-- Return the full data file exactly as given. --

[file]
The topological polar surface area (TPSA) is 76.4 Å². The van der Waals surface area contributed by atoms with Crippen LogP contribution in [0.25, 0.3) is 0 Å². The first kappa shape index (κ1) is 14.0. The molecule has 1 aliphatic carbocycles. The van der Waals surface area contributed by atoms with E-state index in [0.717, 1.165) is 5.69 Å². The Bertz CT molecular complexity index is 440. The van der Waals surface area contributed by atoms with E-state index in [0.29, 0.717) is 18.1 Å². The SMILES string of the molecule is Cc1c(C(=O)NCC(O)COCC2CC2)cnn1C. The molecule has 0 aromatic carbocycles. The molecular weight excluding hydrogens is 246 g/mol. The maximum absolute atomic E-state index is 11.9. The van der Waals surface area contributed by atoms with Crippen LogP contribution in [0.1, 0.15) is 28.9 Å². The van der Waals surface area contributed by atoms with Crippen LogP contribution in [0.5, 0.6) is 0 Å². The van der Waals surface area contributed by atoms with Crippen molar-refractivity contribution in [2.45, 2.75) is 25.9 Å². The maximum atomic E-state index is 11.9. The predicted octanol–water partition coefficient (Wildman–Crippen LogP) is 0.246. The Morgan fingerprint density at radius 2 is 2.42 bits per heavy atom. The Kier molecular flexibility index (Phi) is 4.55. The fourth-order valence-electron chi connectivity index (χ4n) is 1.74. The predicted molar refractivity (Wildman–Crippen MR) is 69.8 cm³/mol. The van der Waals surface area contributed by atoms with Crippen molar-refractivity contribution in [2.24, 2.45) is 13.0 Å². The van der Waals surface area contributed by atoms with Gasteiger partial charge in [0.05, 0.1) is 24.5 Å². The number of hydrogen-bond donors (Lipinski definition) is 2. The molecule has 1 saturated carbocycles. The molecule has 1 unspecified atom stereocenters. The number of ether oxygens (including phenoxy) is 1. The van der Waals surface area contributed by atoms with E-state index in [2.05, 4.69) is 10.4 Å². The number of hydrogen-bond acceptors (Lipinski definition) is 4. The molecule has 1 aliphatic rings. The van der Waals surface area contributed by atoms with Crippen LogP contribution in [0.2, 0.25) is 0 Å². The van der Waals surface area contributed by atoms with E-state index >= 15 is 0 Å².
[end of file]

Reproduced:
The topological polar surface area (TPSA) is 76.4 Å². The van der Waals surface area contributed by atoms with Crippen LogP contribution in [0.25, 0.3) is 0 Å². The first kappa shape index (κ1) is 14.0. The molecule has 1 aliphatic carbocycles. The van der Waals surface area contributed by atoms with E-state index in [0.717, 1.165) is 5.69 Å². The Bertz CT molecular complexity index is 440. The van der Waals surface area contributed by atoms with E-state index in [0.29, 0.717) is 18.1 Å². The SMILES string of the molecule is Cc1c(C(=O)NCC(O)COCC2CC2)cnn1C. The molecule has 0 aromatic carbocycles. The molecular weight excluding hydrogens is 246 g/mol. The maximum absolute atomic E-state index is 11.9. The van der Waals surface area contributed by atoms with Crippen LogP contribution in [0.1, 0.15) is 28.9 Å². The van der Waals surface area contributed by atoms with Crippen LogP contribution in [0.5, 0.6) is 0 Å². The van der Waals surface area contributed by atoms with Crippen molar-refractivity contribution in [2.45, 2.75) is 25.9 Å². The maximum atomic E-state index is 11.9. The predicted octanol–water partition coefficient (Wildman–Crippen LogP) is 0.246. The Morgan fingerprint density at radius 2 is 2.42 bits per heavy atom. The Kier molecular flexibility index (Phi) is 4.55. The fourth-order valence-electron chi connectivity index (χ4n) is 1.74. The predicted molar refractivity (Wildman–Crippen MR) is 69.8 cm³/mol. The van der Waals surface area contributed by atoms with Crippen molar-refractivity contribution in [2.24, 2.45) is 13.0 Å². The van der Waals surface area contributed by atoms with Gasteiger partial charge in [0.05, 0.1) is 24.5 Å². The number of hydrogen-bond donors (Lipinski definition) is 2. The molecule has 1 saturated carbocycles. The molecule has 1 unspecified atom stereocenters. The number of ether oxygens (including phenoxy) is 1. The van der Waals surface area contributed by atoms with E-state index in [2.05, 4.69) is 10.4 Å². The number of hydrogen-bond acceptors (Lipinski definition) is 4. The molecule has 1 aliphatic rings. The van der Waals surface area contributed by atoms with Crippen LogP contribution in [0.2, 0.25) is 0 Å². The van der Waals surface area contributed by atoms with E-state index >= 15 is 0 Å².